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Godspeed Atlantis July 9, 2011

Posted by The Typist in New Orleans, Toulouse Street, We Are Not OK.
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The television was something from the Jetsons, an oblong grey box with rounded corners, dials for tuning, volume, brightness and contrast. The speaker sat behind a fat grid of perhaps one-quarter inch square openings below the dials. Two bright aluminum antennas rose on pivots from just behind the cabinet, atop the protruding cathode ray tube. It is 1962.

A camera fixed on the towering rocket and gantry, delicate wisps of gas drifting, a shorebird in the foreground launching itself into the sky. The gravelly voice of Walter Cronkite, America’s wise uncle, marvels for us all at men who strap themselves into tiny metal capsules atop a hundred thousand pounds of explosives and point themselves at the sky.

The television’s picture was black-and-white but informed by the photos from National Geographic of a black to deep to be rendered by 1950s pixels, of the Terran browns and ocean blues and leafy greens and cloud tops from an angel’s view, the perfect curve of the horizon with its blur of atmosphere, the sirens of Magellan.

Imagine if you will a future [the narrator says in his best Rod Serling voice, smoke drifting from a cigarette like condensation clouds from the rocket] in which America is too busy with distant wars, with the notoriety of crimes and stars, with the paper’s payday sales flyers to be bothered to reach for the stars. I watched rapt as what may be the last launch of my lifetime unfolded, held my breath as the weather forecasters hesitated then relented and said “go”, then wept like an old fool at the words “main engine start” and “liftoff” and “cleared the tower”, the roaring fireball and contrail obscured as much by my own wet eyes as by the low cloud cover.

Our last space craft is christened Atlantis: an apt name. If we cannot dream of flight beyond discounts to Aruba, will not cross oceans without three meals a day and nightly shipboard entertainment, if we do not have the foresight attributed to the people of mythical Atlantis, we are left with the sooty gray streets of morning smelling of exhaust, a starkly black and white newspaper I am afraid most mornings to unfold, mad rumors of the end of days. I do not believe the Mayan calendar foretells a date. Suspended in a museum, its cryptic glyphs intelligible only to experts, it tells us instead of the price of endless war and ecological disaster, prophesies an end we cannot precisely foresee but must expect.

The words God speed spoken by Houston one last time into a microphone; I may never hear them again. We are left with God help us all.

Hail Atlantis. Ad Astra.

Comments»

1. judyb54 - July 9, 2011

Thank you. This is indeed a sad time.

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2. Bdaggerbones - July 10, 2011

Mark, I think you and I are on the same page on this. I rember when the teacher would wheel a T.V. into the classroom so we could watch lift-offs, space walks, lunar landings, and splash downs. Rationally, I know there are lots of other things we could have spent the money on, but I still feel a sadness at the end of an era.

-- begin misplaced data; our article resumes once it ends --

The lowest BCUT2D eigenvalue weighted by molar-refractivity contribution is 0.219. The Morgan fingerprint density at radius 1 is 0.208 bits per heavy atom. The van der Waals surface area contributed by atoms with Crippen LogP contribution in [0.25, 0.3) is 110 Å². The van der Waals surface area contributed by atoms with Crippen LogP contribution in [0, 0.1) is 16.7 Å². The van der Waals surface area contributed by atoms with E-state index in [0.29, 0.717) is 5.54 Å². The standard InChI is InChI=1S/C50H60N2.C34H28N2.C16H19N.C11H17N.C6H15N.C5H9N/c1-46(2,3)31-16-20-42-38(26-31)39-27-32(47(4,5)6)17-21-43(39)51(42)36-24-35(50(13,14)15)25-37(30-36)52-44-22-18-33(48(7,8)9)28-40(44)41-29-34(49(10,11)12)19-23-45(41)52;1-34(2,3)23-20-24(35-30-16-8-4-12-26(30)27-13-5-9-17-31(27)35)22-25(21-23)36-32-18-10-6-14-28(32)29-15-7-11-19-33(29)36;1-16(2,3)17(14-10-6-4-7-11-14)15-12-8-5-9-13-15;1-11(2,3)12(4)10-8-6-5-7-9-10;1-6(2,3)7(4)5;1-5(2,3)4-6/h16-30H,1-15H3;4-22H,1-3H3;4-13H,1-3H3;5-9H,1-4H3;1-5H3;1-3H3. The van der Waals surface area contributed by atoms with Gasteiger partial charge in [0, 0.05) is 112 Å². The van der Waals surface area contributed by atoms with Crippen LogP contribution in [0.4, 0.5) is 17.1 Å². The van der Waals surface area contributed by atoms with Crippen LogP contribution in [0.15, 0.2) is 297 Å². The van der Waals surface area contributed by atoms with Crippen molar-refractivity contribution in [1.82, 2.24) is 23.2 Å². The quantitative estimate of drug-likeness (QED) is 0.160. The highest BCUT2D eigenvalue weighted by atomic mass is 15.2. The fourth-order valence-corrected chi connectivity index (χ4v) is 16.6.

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3. Marco - July 11, 2011

During a near death experience, CG Jung had a few visions. One was of a enormous conflagration in which almost everything was destroyed. Mankind had just squeaked by.

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4. Pontchartrain Pete - July 11, 2011

Thanks for putting things more eloquently than I ever manage to do, Mark.

I was lucky enough (pretty lucky; 150 out of 5200 applicants; still not Powerball lucky, though) to have been invited to the NASA Tweetup for the final launch. We received a series of talks from astronauts, administrators and engineers and each touched on the future of the space program. Testing and planning continue and one of the launch pads is well into its way of being refurbished with new equipment.

Lockheed Martin and Boeing both had mock-ups of their contributions to the new crew vehicle on display on site and the mock-up of the launch abort system (the rocket that sits on top of the capsule) is on display at the visitor’s center.

While none of the speakers was happy with the current situation, all of them said there is definitely a future to U.S. manned spaceflight. Their biggest issue at the moment seemed to be that they are highly peeved at having to rely on the Russians to ferry us to the space station until our new systems are operational.

One pointed out that we need to remember there was a 7-year gap between Apollo-Soyuz and the space shuttle’s first launch and no one expects that to be the case this time around.

But, I think, given the absolute insanity regarding anything to do with the budget these days, anything is possible. Despite 2010’s $58.4 billion (over three years) authorization for NASA programs, actual spending is at the mercy of individual appropriation bills. The 2012 committee recommendation cuts $1.4 billion (34%) from NASA’s space operations (which includes $1B from retiring the shuttle).

The good news for manned missions is that the 2012 recommendation will retain 96% of last year’s funding for exploration that includes “…funding above the request for NASA to meet Congressionally mandated program deadlines for the newly authorized crew vehicle and launch system.”

So, let’s just call it a case of “Bring out your dead.”

NASA: “I’m not dead.”
Congress: “‘Ere, he says he’s not dead.”
The Public: “Yes he is.”
NASA: “I’m not.”
Congress: “He isn’t.”
The Public: “Well, he will be soon, he’s very ill.”
NASA: “I’m getting better. ”
Senator Ben Nelson: “No you’re not, you’ll be stone dead in a moment.”

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